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Joint Mars mission pressing ahead toward 2016 launch

Posted: December 15, 2009

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NASA and the European Space Agency will release next month the first solicitation for science instruments on a Mars orbiter mission scheduled for launch in 2016, signaling closer cooperation in a joint Mars exploration program.

Artist's concept of the 2016 Mars orbiter. Credit: NASA
The first-of-a-kind announcement of opportunity will request proposals for a suite of sensors designed to detect trace gases and map methane concentrations in the Martian atmosphere.

Methane is a key indicator of biological or geological activity. It can be produced by living organisms or natural processes like the oxidation of iron, according to scientists.

The methane mystery at Mars will be the focus of the first joint mission in a new robotic exploration program.

Scheduled for release in the middle of January, the announcement will bring NASA and ESA plans for a cooperative Mars program closer to reality.

The agencies established the Mars Exploration Joint Initiative earlier this year, laying out plans for combined missions in 2016, 2018 and 2020, eventually leading to a Mars sample return mission in the 2020s.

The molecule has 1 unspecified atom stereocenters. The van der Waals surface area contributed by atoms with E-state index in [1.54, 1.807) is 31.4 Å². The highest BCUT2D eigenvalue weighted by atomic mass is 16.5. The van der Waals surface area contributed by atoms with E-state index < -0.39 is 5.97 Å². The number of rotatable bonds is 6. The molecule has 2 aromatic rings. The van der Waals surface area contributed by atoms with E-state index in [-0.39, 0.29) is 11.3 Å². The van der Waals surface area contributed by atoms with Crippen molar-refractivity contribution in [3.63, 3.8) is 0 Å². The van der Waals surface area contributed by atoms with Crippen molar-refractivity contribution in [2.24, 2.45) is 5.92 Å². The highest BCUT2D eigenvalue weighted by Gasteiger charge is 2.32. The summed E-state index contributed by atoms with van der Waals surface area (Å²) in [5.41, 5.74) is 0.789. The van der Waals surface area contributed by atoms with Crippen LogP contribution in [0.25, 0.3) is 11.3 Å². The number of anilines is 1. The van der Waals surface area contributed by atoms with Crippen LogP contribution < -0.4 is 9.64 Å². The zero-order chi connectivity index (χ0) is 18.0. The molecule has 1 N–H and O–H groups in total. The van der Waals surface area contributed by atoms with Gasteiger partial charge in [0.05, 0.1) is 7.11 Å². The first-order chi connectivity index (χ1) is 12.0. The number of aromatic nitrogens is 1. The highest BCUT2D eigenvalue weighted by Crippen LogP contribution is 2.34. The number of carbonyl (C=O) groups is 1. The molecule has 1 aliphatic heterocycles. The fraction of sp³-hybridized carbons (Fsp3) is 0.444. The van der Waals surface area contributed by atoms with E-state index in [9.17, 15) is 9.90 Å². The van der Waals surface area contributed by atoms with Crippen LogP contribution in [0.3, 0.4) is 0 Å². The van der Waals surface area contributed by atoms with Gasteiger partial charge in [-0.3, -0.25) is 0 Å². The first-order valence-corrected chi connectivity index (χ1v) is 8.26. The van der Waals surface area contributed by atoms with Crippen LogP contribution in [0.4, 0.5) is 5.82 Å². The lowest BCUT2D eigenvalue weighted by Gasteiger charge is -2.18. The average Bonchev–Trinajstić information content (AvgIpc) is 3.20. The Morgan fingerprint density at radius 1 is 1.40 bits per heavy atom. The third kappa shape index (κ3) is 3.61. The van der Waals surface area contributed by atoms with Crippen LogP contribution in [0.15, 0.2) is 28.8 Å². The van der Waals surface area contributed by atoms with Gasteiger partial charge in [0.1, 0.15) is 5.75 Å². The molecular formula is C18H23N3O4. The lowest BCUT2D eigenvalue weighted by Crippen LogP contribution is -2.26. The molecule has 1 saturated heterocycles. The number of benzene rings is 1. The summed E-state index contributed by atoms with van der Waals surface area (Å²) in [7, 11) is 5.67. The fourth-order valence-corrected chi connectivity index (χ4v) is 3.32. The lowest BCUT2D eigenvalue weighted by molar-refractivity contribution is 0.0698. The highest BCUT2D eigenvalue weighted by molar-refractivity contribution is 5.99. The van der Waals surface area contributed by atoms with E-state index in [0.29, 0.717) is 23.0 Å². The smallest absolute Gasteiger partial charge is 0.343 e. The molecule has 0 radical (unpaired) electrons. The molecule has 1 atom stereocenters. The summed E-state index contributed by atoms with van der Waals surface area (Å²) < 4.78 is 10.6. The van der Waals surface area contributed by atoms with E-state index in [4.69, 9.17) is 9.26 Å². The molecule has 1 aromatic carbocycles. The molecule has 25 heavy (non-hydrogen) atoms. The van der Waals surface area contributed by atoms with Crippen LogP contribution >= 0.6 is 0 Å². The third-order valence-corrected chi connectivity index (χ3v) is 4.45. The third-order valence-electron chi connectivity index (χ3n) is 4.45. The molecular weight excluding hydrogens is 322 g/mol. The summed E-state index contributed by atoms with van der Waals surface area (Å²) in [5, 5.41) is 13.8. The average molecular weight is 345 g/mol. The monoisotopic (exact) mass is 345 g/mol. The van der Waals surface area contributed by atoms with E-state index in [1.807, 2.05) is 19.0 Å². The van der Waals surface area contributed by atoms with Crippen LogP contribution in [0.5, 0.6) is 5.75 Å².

The missions will marry ESA's long-delayed ExoMars architecture with NASA know-how in entry, descent and landing technology.

The Mars agreement was signed as NASA and ESA struggled funding their individual exploration plans.

The Trace Gas Orbiter would launch on a NASA-provided Atlas 5 rocket in January 2016, arriving at Mars nine months later with payloads from the United States and Europe. The European-led probe would combine elements from a previous ExoMars orbiter with NASA's plans for a science mission in 2016.

The ESA Council, the space agency's governing body, still has to formally approve the mission after receiving cost estimates. ESA member states gave a provisional go-ahead earlier this year.

According to a preview of the January announcement, officials hope to select winning instrument proposals by next July.

Europe is also studying a small demonstrator to test their own entry, descent and landing systems. If ESA secures funding for the project, the demonstration could land a weather station on Mars as a piggyback to the ExoMars Trace Gas Orbiter.

The ExoMars rover, approved by ESA in 2005, would launch on another Atlas 5 rocket during the next Mars flight opportunity in early 2018. It would land utilizing a NASA-built sky crane system currently being developed for the Mars Science Laboratory mission in 2011.

NASA plans a smaller rover to launch with ExoMars in 2018 to study the planet's habitability and collect samples for a future sample return mission.

Under the agreement, another undefined joint mission would follow in 2020.